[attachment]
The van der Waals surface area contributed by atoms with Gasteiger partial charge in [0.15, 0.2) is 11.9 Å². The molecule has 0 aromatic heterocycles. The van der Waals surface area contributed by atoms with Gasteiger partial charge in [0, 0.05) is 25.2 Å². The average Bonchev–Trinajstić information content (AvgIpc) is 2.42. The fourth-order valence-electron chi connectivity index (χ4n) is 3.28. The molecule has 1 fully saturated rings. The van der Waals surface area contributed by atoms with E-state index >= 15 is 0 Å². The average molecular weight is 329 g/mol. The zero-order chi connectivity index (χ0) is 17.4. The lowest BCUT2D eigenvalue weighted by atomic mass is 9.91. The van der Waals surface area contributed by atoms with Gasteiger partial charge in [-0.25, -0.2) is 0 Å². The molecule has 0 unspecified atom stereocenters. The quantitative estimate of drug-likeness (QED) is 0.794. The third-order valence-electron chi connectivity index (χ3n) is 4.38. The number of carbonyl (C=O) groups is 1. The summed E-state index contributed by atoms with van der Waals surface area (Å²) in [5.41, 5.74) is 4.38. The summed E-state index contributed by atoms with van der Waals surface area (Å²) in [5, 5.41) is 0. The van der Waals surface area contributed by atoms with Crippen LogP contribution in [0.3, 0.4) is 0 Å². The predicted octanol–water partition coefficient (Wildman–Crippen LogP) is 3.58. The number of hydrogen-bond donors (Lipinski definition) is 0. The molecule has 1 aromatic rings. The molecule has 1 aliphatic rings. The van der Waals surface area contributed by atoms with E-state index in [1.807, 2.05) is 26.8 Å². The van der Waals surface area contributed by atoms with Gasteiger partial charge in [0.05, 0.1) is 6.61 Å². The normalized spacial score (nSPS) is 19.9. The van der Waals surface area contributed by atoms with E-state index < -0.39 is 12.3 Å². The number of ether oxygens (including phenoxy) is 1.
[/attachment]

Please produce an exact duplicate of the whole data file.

The van der Waals surface area contributed by atoms with Gasteiger partial charge in [0.15, 0.2) is 11.9 Å². The molecule has 0 aromatic heterocycles. The van der Waals surface area contributed by atoms with Gasteiger partial charge in [0, 0.05) is 25.2 Å². The average Bonchev–Trinajstić information content (AvgIpc) is 2.42. The fourth-order valence-electron chi connectivity index (χ4n) is 3.28. The molecule has 1 fully saturated rings. The van der Waals surface area contributed by atoms with E-state index >= 15 is 0 Å². The average molecular weight is 329 g/mol. The zero-order chi connectivity index (χ0) is 17.4. The lowest BCUT2D eigenvalue weighted by atomic mass is 9.91. The van der Waals surface area contributed by atoms with Gasteiger partial charge in [-0.25, -0.2) is 0 Å². The molecule has 0 unspecified atom stereocenters. The quantitative estimate of drug-likeness (QED) is 0.794. The third-order valence-electron chi connectivity index (χ3n) is 4.38. The number of carbonyl (C=O) groups is 1. The summed E-state index contributed by atoms with van der Waals surface area (Å²) in [5.41, 5.74) is 4.38. The summed E-state index contributed by atoms with van der Waals surface area (Å²) in [5, 5.41) is 0. The van der Waals surface area contributed by atoms with Crippen LogP contribution in [0.3, 0.4) is 0 Å². The predicted octanol–water partition coefficient (Wildman–Crippen LogP) is 3.58. The number of hydrogen-bond donors (Lipinski definition) is 0. The molecule has 1 aromatic rings. The molecule has 1 aliphatic rings. The van der Waals surface area contributed by atoms with E-state index in [1.807, 2.05) is 26.8 Å². The van der Waals surface area contributed by atoms with Gasteiger partial charge in [0.05, 0.1) is 6.61 Å². The normalized spacial score (nSPS) is 19.9. The van der Waals surface area contributed by atoms with E-state index < -0.39 is 12.3 Å². The number of ether oxygens (including phenoxy) is 1.